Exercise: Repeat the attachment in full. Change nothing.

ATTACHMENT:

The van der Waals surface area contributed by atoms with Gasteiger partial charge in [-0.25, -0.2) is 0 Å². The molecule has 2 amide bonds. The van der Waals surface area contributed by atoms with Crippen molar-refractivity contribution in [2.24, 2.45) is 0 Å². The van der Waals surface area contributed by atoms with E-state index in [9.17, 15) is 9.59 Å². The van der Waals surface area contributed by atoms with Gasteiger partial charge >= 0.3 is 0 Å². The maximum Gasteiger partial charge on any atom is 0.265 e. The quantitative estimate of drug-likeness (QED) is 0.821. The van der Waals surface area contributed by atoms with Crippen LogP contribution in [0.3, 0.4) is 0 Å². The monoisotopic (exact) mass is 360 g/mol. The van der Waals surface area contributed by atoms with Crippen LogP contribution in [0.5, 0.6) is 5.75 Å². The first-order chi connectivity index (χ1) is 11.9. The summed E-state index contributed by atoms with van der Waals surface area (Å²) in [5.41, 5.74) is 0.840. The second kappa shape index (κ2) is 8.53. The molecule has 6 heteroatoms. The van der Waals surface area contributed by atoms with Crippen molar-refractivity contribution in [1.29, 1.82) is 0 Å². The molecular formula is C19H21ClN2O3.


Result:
The van der Waals surface area contributed by atoms with Gasteiger partial charge in [-0.25, -0.2) is 0 Å². The molecule has 2 amide bonds. The van der Waals surface area contributed by atoms with Crippen molar-refractivity contribution in [2.24, 2.45) is 0 Å². The van der Waals surface area contributed by atoms with E-state index in [9.17, 15) is 9.59 Å². The van der Waals surface area contributed by atoms with Gasteiger partial charge >= 0.3 is 0 Å². The maximum Gasteiger partial charge on any atom is 0.265 e. The quantitative estimate of drug-likeness (QED) is 0.821. The van der Waals surface area contributed by atoms with Crippen LogP contribution in [0.3, 0.4) is 0 Å². The monoisotopic (exact) mass is 360 g/mol. The van der Waals surface area contributed by atoms with Crippen LogP contribution in [0.5, 0.6) is 5.75 Å². The first-order chi connectivity index (χ1) is 11.9. The summed E-state index contributed by atoms with van der Waals surface area (Å²) in [5.41, 5.74) is 0.840. The second kappa shape index (κ2) is 8.53. The molecule has 6 heteroatoms. The van der Waals surface area contributed by atoms with Crippen molar-refractivity contribution in [1.29, 1.82) is 0 Å². The molecular formula is C19H21ClN2O3.